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Is an older motorist in your household fit to drive?

As the senior citizen population grows in the United States, it’s an important time to address highway safety concerns related to some of your older loved ones. Getting older doesn’t mean someone shouldn’t drive, but it’s vital to identify any red flags over their habits and abilities.

The number of American drivers age 65 and older has increased by 32% over the past decade, and fatalities for this age group have risen by 30%. That led the National Highway Traffic Safety Administration (NHTSA) to designate the week of Dec. 7 to Dec. 11 as Older Driver Safety Awareness Week.

Spotting warning signs in older drivers

As of 2017, just under 51 million Americans were 65 or older. In 2018, this group accounted for 19% of all highway fatalities, with 6,907 deaths. The NHTSA offers guidance for family members to notice when an older loved one’s driving skills may be deteriorating. These signs include:

  • Getting lost on what should be familiar routes
  • A recent accident or a close-call
  • Advice from doctors over health conditions to stop or limit driving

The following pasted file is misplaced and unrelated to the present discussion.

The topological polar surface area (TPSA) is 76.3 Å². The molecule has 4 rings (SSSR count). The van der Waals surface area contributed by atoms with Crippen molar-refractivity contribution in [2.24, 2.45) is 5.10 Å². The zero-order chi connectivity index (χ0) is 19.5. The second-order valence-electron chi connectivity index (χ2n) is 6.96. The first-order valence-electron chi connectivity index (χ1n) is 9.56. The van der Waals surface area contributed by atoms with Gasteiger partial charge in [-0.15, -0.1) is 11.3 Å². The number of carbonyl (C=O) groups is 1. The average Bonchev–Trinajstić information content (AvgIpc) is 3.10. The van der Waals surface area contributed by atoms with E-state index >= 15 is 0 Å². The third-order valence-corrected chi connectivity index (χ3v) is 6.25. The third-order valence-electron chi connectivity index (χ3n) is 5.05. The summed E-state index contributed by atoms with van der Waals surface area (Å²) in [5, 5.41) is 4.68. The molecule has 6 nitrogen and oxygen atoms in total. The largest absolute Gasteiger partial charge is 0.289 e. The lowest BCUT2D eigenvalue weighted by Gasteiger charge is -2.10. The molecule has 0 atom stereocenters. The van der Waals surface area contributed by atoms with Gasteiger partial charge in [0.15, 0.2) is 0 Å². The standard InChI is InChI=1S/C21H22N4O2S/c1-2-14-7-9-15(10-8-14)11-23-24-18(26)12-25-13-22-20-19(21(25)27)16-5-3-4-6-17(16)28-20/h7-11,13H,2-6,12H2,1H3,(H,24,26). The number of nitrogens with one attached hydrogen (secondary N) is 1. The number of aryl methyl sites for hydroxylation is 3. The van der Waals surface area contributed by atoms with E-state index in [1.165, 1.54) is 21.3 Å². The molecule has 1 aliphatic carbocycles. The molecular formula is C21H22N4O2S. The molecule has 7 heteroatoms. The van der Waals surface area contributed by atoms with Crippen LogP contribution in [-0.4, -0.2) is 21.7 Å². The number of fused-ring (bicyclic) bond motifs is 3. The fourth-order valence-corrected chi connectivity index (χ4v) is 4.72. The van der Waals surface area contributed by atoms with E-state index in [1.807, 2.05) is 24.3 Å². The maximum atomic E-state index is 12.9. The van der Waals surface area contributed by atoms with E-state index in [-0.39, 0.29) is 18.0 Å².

• Taking medication that may inhibit their reflexes or cognitive abilities
  • Getting a ticket for impaired driving
  • Driving too fast or too slow for no apparent reason
  • New dents or scratches in their vehicles

Handling a difficult discussion

If you notice even one of these red flags, it’s crucial to address your concerns. These conversations can be extremely difficult because many older folks equate driving with independence. But, deciding whether your loved one is fit to drive should never rest on age alone.

We all experience changes in our eyesight, physical abilities and reflexes as we get older. In many cases, seniors can adjust their driving habits, get regular vision exams and take senior driving courses to keep themselves and everyone else safe on the road.

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